Report: Washington DL coach Tosh Lupoi under investigation for possible NCAA rules violation

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Washington defensive line coach Tosh Lupoi is under investigation by both Washington and USC (his prospective employer) for allegedly paying for online classes and tutoring for a recruit, the Los Angeles Times reported on Wednesday.

The allegations involve defensive lineman Andrew Basham, who signed with the Huskies last February but failed to qualify academically. If the allegations are found to be true, Lupoi would be guilty of a major NCAA violation, which could also result in trouble for his former boss, current USC coach Steve Sarkisian.

Mike Davis, a throwing coach who helped Basham win a state shotput title, told The Times that Tosh Lupoi, Washington’s defensive line coach, gave him $3,000 to cover private tutoring for Basham through a test preparation company. Davis said he also received $1,500 from Lupoi to reimburse Basham’s father for online classes Andrew could use to raise his grade-point average.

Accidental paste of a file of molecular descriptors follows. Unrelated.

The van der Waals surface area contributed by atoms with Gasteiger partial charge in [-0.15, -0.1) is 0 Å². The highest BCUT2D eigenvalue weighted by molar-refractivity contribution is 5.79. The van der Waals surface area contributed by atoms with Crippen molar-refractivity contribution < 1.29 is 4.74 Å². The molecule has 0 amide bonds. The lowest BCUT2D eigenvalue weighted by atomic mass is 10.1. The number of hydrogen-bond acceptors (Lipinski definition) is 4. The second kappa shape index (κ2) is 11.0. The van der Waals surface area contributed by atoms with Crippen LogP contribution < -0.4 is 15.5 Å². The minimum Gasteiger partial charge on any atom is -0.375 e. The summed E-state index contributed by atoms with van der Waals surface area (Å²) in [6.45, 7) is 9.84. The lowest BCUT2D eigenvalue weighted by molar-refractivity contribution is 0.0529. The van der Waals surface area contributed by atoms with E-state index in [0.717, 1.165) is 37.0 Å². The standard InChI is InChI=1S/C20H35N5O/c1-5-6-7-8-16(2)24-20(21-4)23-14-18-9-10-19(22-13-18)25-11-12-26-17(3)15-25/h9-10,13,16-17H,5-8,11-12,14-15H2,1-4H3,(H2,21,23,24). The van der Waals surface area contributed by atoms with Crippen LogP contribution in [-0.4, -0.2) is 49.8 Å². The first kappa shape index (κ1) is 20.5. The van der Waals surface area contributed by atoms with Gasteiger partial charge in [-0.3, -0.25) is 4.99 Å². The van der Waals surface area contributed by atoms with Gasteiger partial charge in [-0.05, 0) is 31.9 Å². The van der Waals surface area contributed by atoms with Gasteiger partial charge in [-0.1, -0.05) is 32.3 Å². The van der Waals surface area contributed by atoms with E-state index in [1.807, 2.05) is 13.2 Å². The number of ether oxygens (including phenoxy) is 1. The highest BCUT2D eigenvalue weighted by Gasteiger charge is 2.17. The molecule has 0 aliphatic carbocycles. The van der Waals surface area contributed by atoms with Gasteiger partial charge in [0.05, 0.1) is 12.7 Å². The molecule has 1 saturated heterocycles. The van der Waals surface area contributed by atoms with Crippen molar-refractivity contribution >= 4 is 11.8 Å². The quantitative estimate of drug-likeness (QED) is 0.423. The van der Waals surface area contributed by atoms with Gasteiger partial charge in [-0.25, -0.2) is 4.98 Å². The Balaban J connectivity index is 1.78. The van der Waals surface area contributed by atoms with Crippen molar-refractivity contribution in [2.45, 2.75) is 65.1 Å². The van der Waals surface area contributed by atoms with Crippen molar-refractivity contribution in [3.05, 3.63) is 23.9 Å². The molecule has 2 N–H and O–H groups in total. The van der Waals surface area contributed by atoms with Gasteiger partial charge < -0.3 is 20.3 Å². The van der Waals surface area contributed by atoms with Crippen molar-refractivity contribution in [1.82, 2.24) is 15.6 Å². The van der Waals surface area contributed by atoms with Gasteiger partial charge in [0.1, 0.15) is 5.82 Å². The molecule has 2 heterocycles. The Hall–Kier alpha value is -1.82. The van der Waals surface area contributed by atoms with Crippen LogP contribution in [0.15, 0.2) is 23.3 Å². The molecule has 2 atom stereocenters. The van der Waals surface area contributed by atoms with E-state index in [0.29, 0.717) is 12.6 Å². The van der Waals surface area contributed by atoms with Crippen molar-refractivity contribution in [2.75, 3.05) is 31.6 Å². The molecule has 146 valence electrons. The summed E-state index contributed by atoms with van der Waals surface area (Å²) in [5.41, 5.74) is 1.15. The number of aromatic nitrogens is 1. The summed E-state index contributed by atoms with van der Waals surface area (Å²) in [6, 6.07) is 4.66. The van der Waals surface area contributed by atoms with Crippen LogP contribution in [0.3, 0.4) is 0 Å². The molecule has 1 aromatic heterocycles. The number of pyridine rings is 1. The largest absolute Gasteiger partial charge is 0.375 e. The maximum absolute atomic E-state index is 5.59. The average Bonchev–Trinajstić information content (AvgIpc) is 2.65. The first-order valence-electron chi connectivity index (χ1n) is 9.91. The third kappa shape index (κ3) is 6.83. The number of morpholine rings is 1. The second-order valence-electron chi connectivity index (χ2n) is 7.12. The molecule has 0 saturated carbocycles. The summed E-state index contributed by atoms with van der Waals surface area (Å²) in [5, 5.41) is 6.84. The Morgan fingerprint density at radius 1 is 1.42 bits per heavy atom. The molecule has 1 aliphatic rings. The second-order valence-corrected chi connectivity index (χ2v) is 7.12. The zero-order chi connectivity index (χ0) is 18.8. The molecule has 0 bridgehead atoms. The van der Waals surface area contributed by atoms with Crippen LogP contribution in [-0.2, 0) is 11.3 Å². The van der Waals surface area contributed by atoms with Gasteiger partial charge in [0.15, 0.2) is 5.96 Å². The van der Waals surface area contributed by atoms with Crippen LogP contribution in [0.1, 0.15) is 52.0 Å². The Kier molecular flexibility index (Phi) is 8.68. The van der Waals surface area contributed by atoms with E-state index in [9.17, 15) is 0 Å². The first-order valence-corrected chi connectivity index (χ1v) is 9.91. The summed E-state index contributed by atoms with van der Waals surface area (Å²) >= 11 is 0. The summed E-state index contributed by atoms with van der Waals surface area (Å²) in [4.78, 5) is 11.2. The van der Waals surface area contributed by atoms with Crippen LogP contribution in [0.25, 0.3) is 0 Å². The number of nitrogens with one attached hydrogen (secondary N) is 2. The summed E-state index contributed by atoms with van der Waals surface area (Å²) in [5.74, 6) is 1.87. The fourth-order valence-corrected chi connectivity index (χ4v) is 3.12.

NCAA rules prohibit universities from paying for a prospect’s academic services. Head coaches are required to “promote an atmosphere of compliance” and are held responsible for the actions of assistant coaches and administrators who report, directly or indirectly, to them.

Be sure to read the whole story as it details the sneaky ways Lupoi passed cash to Davis.

Lupoi got his start at Cal, where he played in the early 2000s before coaching under Jeff Tedford. He earned a reputation as a great recruiter, bringing to Berkeley such national recruits as Keenan Allen and Chris Martin. He was then hired away to Washington by Sarksian in 2012 and had a hand in getting 5-star recruit Shaq Thompson to switch his commitment from the Bears to the Huskies. While he’s respected for his ability to relate to recruits, he’s long been suspected in recruiting circles of playing fast and loose with NCAA rules.

Now that Sarkisian has been hired by USC, the thought was that Lupoi might join him on staff. However, the USC compliance office is unlikely to let that happen now — “less than zero” is how a source from USC characterized those chances to the Times reporter.